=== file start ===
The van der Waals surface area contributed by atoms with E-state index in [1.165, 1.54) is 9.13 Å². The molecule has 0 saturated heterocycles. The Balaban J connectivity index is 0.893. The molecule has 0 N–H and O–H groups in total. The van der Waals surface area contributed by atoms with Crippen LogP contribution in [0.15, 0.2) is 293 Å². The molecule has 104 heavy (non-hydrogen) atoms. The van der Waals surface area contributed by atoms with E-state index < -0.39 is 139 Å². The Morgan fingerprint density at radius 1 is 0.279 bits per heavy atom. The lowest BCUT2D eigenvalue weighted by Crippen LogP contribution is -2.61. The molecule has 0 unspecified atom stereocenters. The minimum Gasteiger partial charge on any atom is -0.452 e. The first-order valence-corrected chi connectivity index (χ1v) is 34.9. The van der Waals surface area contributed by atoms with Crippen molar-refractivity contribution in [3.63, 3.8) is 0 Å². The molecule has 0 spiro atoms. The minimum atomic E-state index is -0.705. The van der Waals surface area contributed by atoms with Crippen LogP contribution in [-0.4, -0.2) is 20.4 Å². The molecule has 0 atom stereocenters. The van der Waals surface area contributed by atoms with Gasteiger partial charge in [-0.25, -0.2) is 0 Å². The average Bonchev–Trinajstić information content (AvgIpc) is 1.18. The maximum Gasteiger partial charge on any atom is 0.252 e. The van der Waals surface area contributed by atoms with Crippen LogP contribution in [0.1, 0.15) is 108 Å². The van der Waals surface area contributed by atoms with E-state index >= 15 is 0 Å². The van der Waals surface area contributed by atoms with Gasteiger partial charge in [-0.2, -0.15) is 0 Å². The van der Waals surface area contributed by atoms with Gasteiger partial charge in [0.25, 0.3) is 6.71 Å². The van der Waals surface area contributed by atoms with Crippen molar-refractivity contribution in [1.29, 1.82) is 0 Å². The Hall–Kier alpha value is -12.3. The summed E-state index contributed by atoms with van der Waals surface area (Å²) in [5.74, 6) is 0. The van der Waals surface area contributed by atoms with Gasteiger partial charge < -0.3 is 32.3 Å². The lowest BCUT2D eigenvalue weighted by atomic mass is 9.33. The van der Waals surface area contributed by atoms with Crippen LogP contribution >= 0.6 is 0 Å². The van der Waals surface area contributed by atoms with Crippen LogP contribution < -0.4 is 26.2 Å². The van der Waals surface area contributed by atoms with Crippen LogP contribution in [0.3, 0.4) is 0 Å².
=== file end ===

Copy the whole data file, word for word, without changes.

The van der Waals surface area contributed by atoms with E-state index in [1.165, 1.54) is 9.13 Å². The molecule has 0 saturated heterocycles. The Balaban J connectivity index is 0.893. The molecule has 0 N–H and O–H groups in total. The van der Waals surface area contributed by atoms with Crippen LogP contribution in [0.15, 0.2) is 293 Å². The molecule has 104 heavy (non-hydrogen) atoms. The van der Waals surface area contributed by atoms with E-state index < -0.39 is 139 Å². The Morgan fingerprint density at radius 1 is 0.279 bits per heavy atom. The lowest BCUT2D eigenvalue weighted by Crippen LogP contribution is -2.61. The molecule has 0 unspecified atom stereocenters. The minimum Gasteiger partial charge on any atom is -0.452 e. The first-order valence-corrected chi connectivity index (χ1v) is 34.9. The van der Waals surface area contributed by atoms with Crippen molar-refractivity contribution in [3.63, 3.8) is 0 Å². The molecule has 0 spiro atoms. The minimum atomic E-state index is -0.705. The van der Waals surface area contributed by atoms with Crippen LogP contribution in [-0.4, -0.2) is 20.4 Å². The molecule has 0 atom stereocenters. The van der Waals surface area contributed by atoms with Gasteiger partial charge in [-0.25, -0.2) is 0 Å². The average Bonchev–Trinajstić information content (AvgIpc) is 1.18. The maximum Gasteiger partial charge on any atom is 0.252 e. The van der Waals surface area contributed by atoms with Crippen LogP contribution in [0.1, 0.15) is 108 Å². The van der Waals surface area contributed by atoms with E-state index >= 15 is 0 Å². The van der Waals surface area contributed by atoms with Gasteiger partial charge in [-0.2, -0.15) is 0 Å². The van der Waals surface area contributed by atoms with Gasteiger partial charge in [0.25, 0.3) is 6.71 Å². The van der Waals surface area contributed by atoms with Crippen molar-refractivity contribution in [1.29, 1.82) is 0 Å². The Hall–Kier alpha value is -12.3. The summed E-state index contributed by atoms with van der Waals surface area (Å²) in [5.74, 6) is 0. The van der Waals surface area contributed by atoms with Gasteiger partial charge < -0.3 is 32.3 Å². The lowest BCUT2D eigenvalue weighted by atomic mass is 9.33. The van der Waals surface area contributed by atoms with Crippen LogP contribution >= 0.6 is 0 Å². The van der Waals surface area contributed by atoms with Crippen LogP contribution < -0.4 is 26.2 Å². The van der Waals surface area contributed by atoms with Crippen LogP contribution in [0.3, 0.4) is 0 Å².